The first record of a House Finch in Tennessee was in 1972, and the first nesting records were in 1980. It is now a locally abundant year round resident in many parts of the state. This species is native to the western United States, and the Tennessee birds are part of the population that originated from a small number of birds liberated on Long Island in 1940. House Finches are attracted to bird feeders, are rarely found far from urban or suburban areas and now range across most of North America. Eastern populations have recently declined because of an infectious eye disease that started impacting this species in the late 1990s.
Description: The male is orange-red on the forehead, throat, chest, and rump; the back, wings, and tail are brown, sometimes lightly washed with red, and the belly is whitish with streaking on the sides. The female is grayish-brown overall, with blurry streaks on the chest and sides. The tail is only slightly notched in both male and female.
Weight: 0.74 oz
Voice: The song is a mixture of sweet and harsh notes, ending in a very harsh wheer note. The call is a series of four or five quickly repeated notes, commonly heard at bird feeders.
- The Purple Finch is stockier and has an obviously notched tail. The male is raspberry-red, not orange-red, and has more red on the head, back and sides of the body than the House Finch. The female has a bold face pattern with an obvious white stripe over the eye, and more boldly streaked underparts.
Habitat: In the east, House Finches are found almost exclusively in urban and suburban habitats, especially in areas with buildings, lawns, and small conifers. In the west, they are found in desert grassland, oak savannah, riparian forests, and open coniferous forests at lower elevations, as well as urban and suburban habitats
Diet: Buds, seeds, and fruits. Frequently visit bird feeders.
Nesting and reproduction: Nest building begins in early March, and House Finches will frequently raise two or more broods in a season.
Clutch Size: Usually 4 to 5 eggs, with a range of 3 to 6 eggs.
Incubation: The female incubates the eggs for 12 to 14 days, and is often fed by her mate while she incubates.
Fledging: Both parents feed the young, which leave the nest in 14 to 16 days.
Nest: The female builds the open cup-nest of fine grass stems, leaves, rootlets, and it almost always contains something white such as string or cigarette butts. It is placed in a variety of sites around buildings or in shrubs. In Tennessee, the most frequently reported nest site is in dense ornamental conifers such as arborvitae. They will also nest in hanging potted plants on porches.
Status in Tennessee: House Finch numbers in Tennessee are still increasing after their initial appearance as a state breeder in 1980. Most, or all, House Finches appear to be year round residents and have become locally abundant in many parts of the state. They prefer suburban-like settings.
Dynamic map of House Finch eBird observations in Tennessee
- The first documented nesting of the House Finches in Tennessee occurred in 1980 in both Sullivan and Knox Counties. By 1986 they had spread across the state to Shelby County. House Finches are now locally abundant in suburban areas in many parts of the state.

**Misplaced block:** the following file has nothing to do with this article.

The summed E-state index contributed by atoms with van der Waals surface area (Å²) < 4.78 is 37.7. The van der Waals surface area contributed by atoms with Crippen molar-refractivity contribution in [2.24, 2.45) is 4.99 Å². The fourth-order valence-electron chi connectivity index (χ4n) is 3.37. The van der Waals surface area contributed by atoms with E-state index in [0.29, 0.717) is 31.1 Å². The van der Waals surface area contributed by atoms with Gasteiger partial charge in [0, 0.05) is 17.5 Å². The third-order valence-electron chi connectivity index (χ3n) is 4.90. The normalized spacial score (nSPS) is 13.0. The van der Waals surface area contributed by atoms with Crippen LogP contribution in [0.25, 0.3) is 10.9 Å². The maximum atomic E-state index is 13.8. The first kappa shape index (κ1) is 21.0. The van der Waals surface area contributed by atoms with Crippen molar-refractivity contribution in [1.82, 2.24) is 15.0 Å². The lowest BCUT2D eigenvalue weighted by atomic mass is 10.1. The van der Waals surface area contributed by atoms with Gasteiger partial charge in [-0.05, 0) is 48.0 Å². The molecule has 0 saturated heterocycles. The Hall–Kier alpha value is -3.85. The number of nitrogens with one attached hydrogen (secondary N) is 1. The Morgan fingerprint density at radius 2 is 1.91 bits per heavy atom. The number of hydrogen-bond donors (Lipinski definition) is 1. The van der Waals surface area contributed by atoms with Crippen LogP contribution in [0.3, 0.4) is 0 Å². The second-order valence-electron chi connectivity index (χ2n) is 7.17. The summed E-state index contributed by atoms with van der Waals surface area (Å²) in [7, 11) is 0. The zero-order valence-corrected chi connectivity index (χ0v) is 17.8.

- The entire eastern North American population of House Finches is descended from a small number of birds liberated on Long Island, New York in 1940. At that time, House Finches were being sold illegally as caged birds, known as Hollywood Finches. Pet traders presumably released the birds to avoid prosecution under the auspices of the Migratory Bird Treaty Act of 1918. Those few released birds thrived and spread across the entire eastern United States and southern Canada within the next 50 years.
- An eye disease epidemic (mycoplasmal conjunctivitis) has stopped the rapid increase of House Finch in the East, and in many areas, finch numbers are now decreasing. This disease is a bacterial infection that was first documented near Washington, D.C. in the winter of 1993 and seems to be restricted mostly to House Finches. It results in red, swollen, crusty eyelids and the birds often die from starvation, predation, or exposure. The disease continues to be prevalent in the eastern House Finch population. (To learn more, see "Links" below)
- The orange-red color of a male House Finch comes from pigments (carotenoids) that it gets from the food it consumes while molting. The amount of red is quite variable. The more carotenoids in the food, the redder the male. Studies have shown that females prefer to mate with the reddest male they can find, perhaps assuring that they get a capable male who can find enough food to feed the nestlings.
Obsolete English Names: burrion, rose-breasted finch, crimson-fronted finch
Best places to see in Tennessee: House Finches have become established in many urban and suburban areas across the state. They frequently visit bird feeders.
For more information:
Cornell Lab of Ornithology - All About Birds
For details on distinguishing House Finch from Purple Finch
Cornell Lab information on House Finch eye disease (conjunctivitis)
Additional information on conjunctivitis
Hill, G. E. 1993. House Finch (Carpodacus mexicanus), The Birds of North America, No. 46 (A. Poole and F. Gill, eds.). The Academy of Natural Sciences, Philadelphia, PA, and The American Ornithologists' Union, Washington, D.C.
Nicholson, C. P. 1997. Atlas of Breeding Birds of Tennessee. Univ. of TN Press, Knoxville.
Sibley, D. A. 2000. The Sibley Guide to Birds. A. A. Knopf, New York, NY.
Consider using the online bird checklist program at eBird to help us understand bird populations and distributions in Tennessee. Click here to see how.